So I write things down. I fill page after journal page with scribbled prayers, sadness and joy and tears pouring out onto the page, my handwriting becoming increasingly hard to decipher. I spill words onto the computer screen, typing when my fingers can’t move a pen across the page fast enough. And when it’s really important and I am in danger of forgetting – I write it on my skin.

I Sharpie Bible verses and song lyrics and single words onto my arm. I write truth on myself, hoping that somehow, if it’s on my skin – if it’s right there – if I can see it – I won’t forget it.

I’m tempted to make it permanent. Write those words on my skin with ink that won’t come off in the shower. Tattoo reminders of all that is good and important and needed. Ink the truth onto my skin and then hope it sinks below my skin, sinks into my heart in a way that is just as permanent.

But there are so many things to remember, and I am so forgetful, and I have only so much skin.

when Doubt comes knocking.

Can I let you in on a secret?

I have no clue what I’m doing.

Tomorrow. In Malta next semester. In Africa after that. With my senior year. After I graduate. With the rest of my life.

And yes, the Lord knows the plans He has for me, plans for good and not for harm – but I don’t know those plans.

And I doubt. A lot.

I always have, and I probably always will. I try to hide it. I go to Bible study and take notes, I sing the songs even when my heart isn’t in it. God feels far away and I just feel so alone, but I smile and say oh, I was just up late last night when someone asks if I’m okay.

But I am so tired. So tired of feeling lost and alone. So tired of acting okay when I’m not. So tired of hiding it.

I have doubts, and questions. I doubt God’s goodness, and I doubt that He could really, truly love me that much, and I doubt that His plan is a good one. I question His existence and His nature and His words. And I’m done keeping that a secret.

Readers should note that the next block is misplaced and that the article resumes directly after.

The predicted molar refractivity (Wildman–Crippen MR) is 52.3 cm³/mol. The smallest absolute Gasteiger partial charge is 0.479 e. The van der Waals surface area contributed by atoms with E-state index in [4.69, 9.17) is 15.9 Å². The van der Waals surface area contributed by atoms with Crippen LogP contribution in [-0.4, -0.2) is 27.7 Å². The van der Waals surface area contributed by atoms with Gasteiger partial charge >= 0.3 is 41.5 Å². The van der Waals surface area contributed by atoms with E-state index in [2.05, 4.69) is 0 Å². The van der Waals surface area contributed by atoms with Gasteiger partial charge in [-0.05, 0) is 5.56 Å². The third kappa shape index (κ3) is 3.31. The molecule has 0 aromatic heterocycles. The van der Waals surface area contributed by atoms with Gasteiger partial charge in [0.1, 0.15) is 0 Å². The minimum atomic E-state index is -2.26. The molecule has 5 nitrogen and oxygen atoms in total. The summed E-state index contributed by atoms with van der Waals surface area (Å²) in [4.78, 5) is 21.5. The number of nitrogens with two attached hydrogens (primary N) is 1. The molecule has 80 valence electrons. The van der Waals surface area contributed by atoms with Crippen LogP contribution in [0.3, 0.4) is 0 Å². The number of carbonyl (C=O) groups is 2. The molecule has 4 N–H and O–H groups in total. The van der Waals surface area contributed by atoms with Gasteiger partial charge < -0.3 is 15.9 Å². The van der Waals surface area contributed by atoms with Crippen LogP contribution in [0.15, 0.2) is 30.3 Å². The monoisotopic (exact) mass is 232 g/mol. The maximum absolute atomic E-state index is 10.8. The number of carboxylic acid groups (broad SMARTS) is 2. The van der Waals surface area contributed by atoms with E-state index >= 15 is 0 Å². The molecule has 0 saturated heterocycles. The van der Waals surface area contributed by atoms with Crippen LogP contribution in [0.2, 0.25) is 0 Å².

Because some nights Doubt comes knocking, and I can’t keep leaving her out in the cold.

So I’m going to open the door and invite her in. Pull up a chair, offer her a blanket, and make a cup of tea. I’ll sit down next to her and let her talk. Let her give voice to all the thoughts that I won’t let her speak. I’ll listen and wonder and think, and I’ll cry out with her. I’ll speak of the ache in my heart and the lingering questions in my head. I’ll admit to her that no, I don’t know really, but I wish I did.

I wish I did. I wish I knew,  one-hundred-and-ten-percent, one hundred percent of the time. I wish I trusted in God with a blind trust, with a faith steady and unwavering, always and always. But honestly?

I don’t.

I have doubts and I have questions, and I know that so many of those questions will never be answered while I am on this earth.

I am not so good with not knowing.

But I’m learning to accept it. I’m learning to ask and think, to read and study and ponder and learn all that I can, to ask the hard questions. To run into those things that confuse me instead of turning away. And learning to let it go, to reach the point where I can think about it no more and to let. it. go. To trust – simply trust – that God is good. To believe despite the doubts, to believe because of the doubts and because I have nothing else to cling to.

I’ll let Doubt in, and I’ll listen to her questions. I hope that I will never push her away, never deny her space in my heart. Because it’s only by doubting that I can begin to trust, and only by questioning that I will find answers.